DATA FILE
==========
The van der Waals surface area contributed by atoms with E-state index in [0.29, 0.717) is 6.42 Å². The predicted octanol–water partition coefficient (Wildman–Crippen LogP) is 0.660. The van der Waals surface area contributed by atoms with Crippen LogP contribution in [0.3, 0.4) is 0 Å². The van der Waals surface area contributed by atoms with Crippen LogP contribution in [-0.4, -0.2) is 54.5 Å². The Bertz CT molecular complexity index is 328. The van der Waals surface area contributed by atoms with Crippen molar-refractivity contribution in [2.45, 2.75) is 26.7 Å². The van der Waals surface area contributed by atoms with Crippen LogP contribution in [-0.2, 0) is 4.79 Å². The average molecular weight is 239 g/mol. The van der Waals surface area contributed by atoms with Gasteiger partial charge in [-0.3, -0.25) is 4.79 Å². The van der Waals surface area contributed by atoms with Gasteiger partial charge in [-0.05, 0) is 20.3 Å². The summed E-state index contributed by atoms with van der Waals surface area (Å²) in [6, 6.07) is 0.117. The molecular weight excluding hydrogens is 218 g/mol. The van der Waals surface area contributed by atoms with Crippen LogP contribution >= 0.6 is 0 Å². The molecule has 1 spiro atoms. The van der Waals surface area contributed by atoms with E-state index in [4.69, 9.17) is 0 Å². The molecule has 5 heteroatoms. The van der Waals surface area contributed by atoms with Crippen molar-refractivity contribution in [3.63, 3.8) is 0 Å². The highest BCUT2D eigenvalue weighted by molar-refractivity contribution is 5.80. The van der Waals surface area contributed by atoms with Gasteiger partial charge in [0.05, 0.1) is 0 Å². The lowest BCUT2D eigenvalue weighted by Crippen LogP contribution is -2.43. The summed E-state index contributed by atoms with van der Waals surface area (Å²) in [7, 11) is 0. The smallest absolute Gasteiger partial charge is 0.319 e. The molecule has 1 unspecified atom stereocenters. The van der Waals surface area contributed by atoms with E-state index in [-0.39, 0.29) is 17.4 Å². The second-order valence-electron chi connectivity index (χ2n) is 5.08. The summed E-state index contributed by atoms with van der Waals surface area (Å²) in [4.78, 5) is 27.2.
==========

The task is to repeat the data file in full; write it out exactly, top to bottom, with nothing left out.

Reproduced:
The van der Waals surface area contributed by atoms with E-state index in [0.29, 0.717) is 6.42 Å². The predicted octanol–water partition coefficient (Wildman–Crippen LogP) is 0.660. The van der Waals surface area contributed by atoms with Crippen LogP contribution in [0.3, 0.4) is 0 Å². The van der Waals surface area contributed by atoms with Crippen LogP contribution in [-0.4, -0.2) is 54.5 Å². The Bertz CT molecular complexity index is 328. The van der Waals surface area contributed by atoms with Crippen molar-refractivity contribution in [2.45, 2.75) is 26.7 Å². The van der Waals surface area contributed by atoms with Crippen LogP contribution in [-0.2, 0) is 4.79 Å². The average molecular weight is 239 g/mol. The van der Waals surface area contributed by atoms with Gasteiger partial charge in [-0.3, -0.25) is 4.79 Å². The van der Waals surface area contributed by atoms with Gasteiger partial charge in [-0.05, 0) is 20.3 Å². The summed E-state index contributed by atoms with van der Waals surface area (Å²) in [6, 6.07) is 0.117. The molecular weight excluding hydrogens is 218 g/mol. The van der Waals surface area contributed by atoms with Crippen LogP contribution >= 0.6 is 0 Å². The molecule has 1 spiro atoms. The van der Waals surface area contributed by atoms with E-state index in [4.69, 9.17) is 0 Å². The molecule has 5 heteroatoms. The van der Waals surface area contributed by atoms with Crippen molar-refractivity contribution in [3.63, 3.8) is 0 Å². The highest BCUT2D eigenvalue weighted by molar-refractivity contribution is 5.80. The van der Waals surface area contributed by atoms with Gasteiger partial charge in [0.05, 0.1) is 0 Å². The lowest BCUT2D eigenvalue weighted by Crippen LogP contribution is -2.43. The summed E-state index contributed by atoms with van der Waals surface area (Å²) in [7, 11) is 0. The smallest absolute Gasteiger partial charge is 0.319 e. The molecule has 1 unspecified atom stereocenters. The van der Waals surface area contributed by atoms with E-state index in [-0.39, 0.29) is 17.4 Å². The second-order valence-electron chi connectivity index (χ2n) is 5.08. The summed E-state index contributed by atoms with van der Waals surface area (Å²) in [4.78, 5) is 27.2.